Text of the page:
I’ve been fascinated by maps since I was a little boy… back then, because I was reading history books or playing at risk. But even today I like to look at information on a map.
That’s why in this post I show how to prepare data geographically in Excel as a “heat map” (also called a choropleth map, area cartogram, or area value level map. See: Wikipedia).
Excel has offered the Power Map feature since version 2013.
Before that, doing this in Excel (up to version 2010) was quite a hassle!
Because this method is still relevant today, because not every geographic area that you want to show can be represented by power maps by default, I also show the old proven method!
If you want to see the final result for yourself, you can do so with the file:
Excel offers since version 2013 the Power Map function. Depending on the version of Office you have you have to install Power Maps as an add-in.
In the 365 version of Office it is integrated directly into Excel. Here is the link to Microsoft if you still need to download it: Power Maps from Microsoft.
The menu for Power Maps can be found in the “Insert” menu>Maps:
If you want to graphically analyze data like the data in this table, simply select the entire data set and click on Create Map.
It is important that the data columns are clearly labeled. Excel uses this information to determine the geographic locations!
Power Maps has some potential for frustration, because it doesn’t always recognize the areas you want!
Here are the most common errors and how to fix them:
Power Map only recognizes geographic values displayed at the levels of country/region, state/canton, administrative district or postal code!
Solution: Divide data into these categories where possible or then use the older solution I describe below for Excel 2010.
What does this mean anyway? What does Excel want to tell us that the map was drawn “With high confidence”?
Quite simply: The AI (Artificial Intelligence) algorithm at Microsoft was unsure whether we really meant the displayed lengths. In the above example, I have mixed countries, as well as federal states and Swiss cantons.
Power Map indicates that there are two possible localities and it does not know which one to have. Example from Switzerland: the localities Rohr (Solothurn) and Rohr (Aargau)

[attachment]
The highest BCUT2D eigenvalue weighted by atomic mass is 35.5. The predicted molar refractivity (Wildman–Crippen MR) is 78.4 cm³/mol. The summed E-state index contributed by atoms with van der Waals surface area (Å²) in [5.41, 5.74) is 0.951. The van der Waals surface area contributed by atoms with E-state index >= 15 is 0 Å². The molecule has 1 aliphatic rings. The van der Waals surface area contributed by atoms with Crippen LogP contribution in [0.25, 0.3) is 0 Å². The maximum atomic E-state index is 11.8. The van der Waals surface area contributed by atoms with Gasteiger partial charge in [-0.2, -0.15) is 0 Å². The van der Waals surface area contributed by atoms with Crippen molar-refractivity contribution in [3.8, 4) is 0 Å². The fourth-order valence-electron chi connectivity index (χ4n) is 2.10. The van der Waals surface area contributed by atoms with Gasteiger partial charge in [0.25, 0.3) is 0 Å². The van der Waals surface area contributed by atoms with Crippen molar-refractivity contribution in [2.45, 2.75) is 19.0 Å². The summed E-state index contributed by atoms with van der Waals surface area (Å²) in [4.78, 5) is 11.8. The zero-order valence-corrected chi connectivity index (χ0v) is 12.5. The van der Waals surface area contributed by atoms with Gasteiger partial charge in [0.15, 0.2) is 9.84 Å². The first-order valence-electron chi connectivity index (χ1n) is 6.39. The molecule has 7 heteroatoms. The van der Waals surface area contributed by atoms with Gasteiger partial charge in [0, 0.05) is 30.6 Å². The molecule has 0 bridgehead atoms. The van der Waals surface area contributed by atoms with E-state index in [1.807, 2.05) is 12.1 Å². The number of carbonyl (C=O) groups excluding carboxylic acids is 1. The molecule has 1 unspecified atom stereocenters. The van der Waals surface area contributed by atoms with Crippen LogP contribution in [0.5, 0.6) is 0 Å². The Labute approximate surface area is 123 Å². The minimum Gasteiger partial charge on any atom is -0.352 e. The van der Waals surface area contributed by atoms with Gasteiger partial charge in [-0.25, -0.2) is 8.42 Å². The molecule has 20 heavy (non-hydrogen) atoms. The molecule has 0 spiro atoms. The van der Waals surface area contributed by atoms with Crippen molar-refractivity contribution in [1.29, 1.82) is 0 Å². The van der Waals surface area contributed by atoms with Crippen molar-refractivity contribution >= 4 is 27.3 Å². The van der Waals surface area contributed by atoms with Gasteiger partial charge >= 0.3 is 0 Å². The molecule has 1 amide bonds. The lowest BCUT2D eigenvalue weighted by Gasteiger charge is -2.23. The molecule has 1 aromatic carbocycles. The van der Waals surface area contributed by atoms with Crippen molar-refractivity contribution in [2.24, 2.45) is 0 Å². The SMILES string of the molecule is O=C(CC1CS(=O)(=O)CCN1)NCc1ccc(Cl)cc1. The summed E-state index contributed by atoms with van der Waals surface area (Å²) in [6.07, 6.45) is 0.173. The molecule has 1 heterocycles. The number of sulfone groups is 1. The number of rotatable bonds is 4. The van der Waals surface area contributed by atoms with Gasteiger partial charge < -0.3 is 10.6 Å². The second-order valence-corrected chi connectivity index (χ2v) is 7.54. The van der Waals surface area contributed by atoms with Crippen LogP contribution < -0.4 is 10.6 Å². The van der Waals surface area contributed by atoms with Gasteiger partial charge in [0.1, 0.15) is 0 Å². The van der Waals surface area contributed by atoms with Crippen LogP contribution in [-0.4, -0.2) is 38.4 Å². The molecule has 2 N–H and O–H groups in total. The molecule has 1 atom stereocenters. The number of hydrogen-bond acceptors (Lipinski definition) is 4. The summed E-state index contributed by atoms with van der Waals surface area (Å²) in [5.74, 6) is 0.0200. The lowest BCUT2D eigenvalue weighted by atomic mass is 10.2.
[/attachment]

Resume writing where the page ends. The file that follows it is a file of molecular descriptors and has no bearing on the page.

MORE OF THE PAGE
Here also Microsoft’s own clarification about possible errors with Power Maps: Microsoft article
The map is, as far as the above mentioned problems are solved, perfectly created and graphically well presented:
One thing you have to be aware of: if you use the Power Map function, you send your data, no matter what it is, to a Microsoft server.
which then calculates what information is involved and how it should be displayed on the map. A small hint that this is the case has Microsoft itself attached to the bottom right of each map!
If you look closely, it says the following:
This may not matter for most companies, but for industries like banking or others that have to handle customer data sensitively, it can lead to a violation of applicable laws or internal rules!
Again, the final result can be viewed directly in the example file (download above).
Summarized in one sentence: The map consists of individual drawn “shapes” that get a corresponding background color via VBA code (based on the assigned value).
Here’s a more detailed explanation
Basically, this method creates a shape for each geographic area (via Insert Menu>Shapes>Freehand: Sketch)
As mentioned at the beginning, you can also create your own areas that are not selectable in Power Maps… e.g. Northwest Switzerland, or South Germany, etc.
Of course there is the possibility to import the geographic areas from another file. But first you have to find a file with complete cartographic information. Wikipedia is not a bad place to start as the data is always free to use and often in a useful format!
From my experience I can say that SVG files work well. However, even here you have to count with a lot of manual effort until the maps are really usable!
elements The shape elements should be named
The best way to do this is to use meaningful names, so that it is later easy to navigate to a form element correctly.
An example of how this was done in my file can be seen here:
Note: Creating the map material is already a hurdle that should not be underestimated and can lead to considerable work!
preparation Finally, the data preparation is just a list! So nothing very complicated.
The only important point is that the forms created above are each listed with the form name. E.g. obj_AG
This name, must be noted in the list, so that we can connect in step 3 the forms (geographic elements) with the respective correct data point!
So that the colors are now assigned to the appropriate value we need a little VBA code.
The code is simply inserted in a new module.
Here is the code I have in my example folder:
And here as text to copy:
Sub RecolorMap() Dim i As Long For i = 2 To 29 With wsValues ChangeObjectColor .Cells(i, 1), .Cells(i, 3) End With Next i wsMap.Range(“A1”).Select End Sub ChangeObjectColor(objName As String, col As String) Dim r As String, g As String, b As String r = Split(col, “,”)(0) g = Split(col, “,”)(1) b = Split(col, “,”)(2) Dim canton Set canton = wsMap.Shapes.Range(Array(objName)) canton.Select ‘wsMap.Shapes.Range(Array(objName)).Select With Selection.ShapeRange.Fill .Visible = msoTrue .ForeColor.RGB = RGB(r, g, b) .Solid End With End Sub
Continue reading: https://excelnova.org/wie-man-eine-heat-map-flachenkartogramm-in-excel-erstellt/